There are bars and cafes spread throughout Luna Park. Some of these are outdoors with umbrellas for shade; others are indoors with full facilities. Of these, my favourite was The Deck. It’s a very pleasant bar and cafe, with large open windows looking over a full panorama from Balmain to Wooloomooloo. You can buy coffee, a beer, wine by the glass or even a cocktail and sit by the windows and enjoy the breeze. Or just watch the ferries come and go. There is music, but it’s mostly just in the background; it’s genuine respite from the sights and sounds of the park outside. The Deck is air conditioned, but on the days I was there, it wasn’t needed. Being right beside the harbor makes a huge difference in temperature — even on very hot days. The accessible toilet has a sliding door, which is easy to use. As usual though, I couldn’t get it locked.

Another bar/cafe is The Big Top, which is also air conditioned. But with constant background of Top 40 video hits. For an hour or two that wasn’t so bad. I now consider myself an expert on 2010 pop songs, just as we start 2011. It also has a good accessible bathroom.

There are also accessible toilets at either end of the main concourse. As these are part of regular male and female toilet facilities, they won’t suit everyone. Never fear, both The Deck and The Big Top have their own standalone accessible toilets. The Deck has a manual sliding door and The Big Top is outward opening. Both have their own basins.

Getting to Luna Park is simple. The Milson’s Point ferry stops right at the entrance, so you can take a ferry or rivercat from any waterside locatIon. The ferry and wharf is accessible. Trains to Milson’s Point are numerous, and the station is accessible. There’s also plenty of parking.

The space at Luna Park is large, for such an inner city location; such that it really doesn’t feel too crowded, even in peak season.

The ‘street’ entertainers are pretty good. There are 1950s retro dancing girls, fun patrol surf boys doing the same and all manner of trumpeters, brass bands, stilt-walkers, clowns and more. After a few hours the non-stop energy got too much for me; they go all day and I was amazed at their stamina.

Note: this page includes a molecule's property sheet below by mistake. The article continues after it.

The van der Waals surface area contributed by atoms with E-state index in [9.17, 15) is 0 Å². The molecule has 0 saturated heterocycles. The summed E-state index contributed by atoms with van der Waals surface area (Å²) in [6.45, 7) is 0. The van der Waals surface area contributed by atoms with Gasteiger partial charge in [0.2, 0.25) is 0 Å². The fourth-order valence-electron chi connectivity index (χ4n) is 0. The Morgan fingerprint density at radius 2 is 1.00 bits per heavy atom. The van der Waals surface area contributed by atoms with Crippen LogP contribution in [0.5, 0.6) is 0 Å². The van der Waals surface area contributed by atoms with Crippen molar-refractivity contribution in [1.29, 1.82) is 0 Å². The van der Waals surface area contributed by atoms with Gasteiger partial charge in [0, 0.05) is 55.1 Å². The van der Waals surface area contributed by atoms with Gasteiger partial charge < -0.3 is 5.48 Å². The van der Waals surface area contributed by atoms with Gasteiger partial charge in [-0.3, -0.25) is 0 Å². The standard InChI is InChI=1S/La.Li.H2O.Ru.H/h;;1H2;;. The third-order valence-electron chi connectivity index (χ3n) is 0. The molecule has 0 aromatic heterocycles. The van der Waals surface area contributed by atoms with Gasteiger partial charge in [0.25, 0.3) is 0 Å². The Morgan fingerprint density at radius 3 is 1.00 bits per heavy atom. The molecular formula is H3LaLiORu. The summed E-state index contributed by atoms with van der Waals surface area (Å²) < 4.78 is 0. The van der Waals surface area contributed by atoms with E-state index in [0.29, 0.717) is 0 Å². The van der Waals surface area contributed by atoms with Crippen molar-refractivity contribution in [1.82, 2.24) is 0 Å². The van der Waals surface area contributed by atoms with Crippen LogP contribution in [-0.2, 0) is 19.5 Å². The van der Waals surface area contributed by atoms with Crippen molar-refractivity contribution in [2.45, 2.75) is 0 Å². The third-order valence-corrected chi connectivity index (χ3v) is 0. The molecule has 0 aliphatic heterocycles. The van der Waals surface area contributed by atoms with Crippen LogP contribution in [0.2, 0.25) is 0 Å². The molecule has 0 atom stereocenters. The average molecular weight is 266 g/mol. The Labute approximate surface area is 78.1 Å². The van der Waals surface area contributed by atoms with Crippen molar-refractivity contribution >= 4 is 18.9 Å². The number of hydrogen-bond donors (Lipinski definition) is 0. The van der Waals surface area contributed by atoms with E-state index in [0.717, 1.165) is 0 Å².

I was under strict instructions not to take any rides during my visits — I was purely an observer. However, the use of rides by guests with disabilities isn’t ignored at Luna Park. Every ride has a ‘fun and safety guide’ on a board at its entrance. This states warnings about health conditions to be aware of, whether guests in wheelchairs need to transfer and whether there is room for an assistance dog on the ride. It’s the best information I’ve seen of its type and saves any difficult questions prior to riding. It’s a model all theme parks should adopt.


For visitors to Sydney with kids, Luna Park should be on the must-see list. For locals, if you haven’t been recently, take another look at this incredible resource. For wheelies, it’s very well thought out and highly accessible. For parents of all sorts, it’s far from a hardship posting.

Mar 11

Stewart MacLennan – oh, what a life!

I very rarely feel envy, but today I heard a story on radio that made me green. Stewart MacLennan and his wife Lesley, are traveling on a purpose-built, wheelchair-accessible 36 tonne barge, cruising the rivers of Europe. Stewart and Lesley have an excellent web page and regular blog, so I’ll let them tell their story themselves.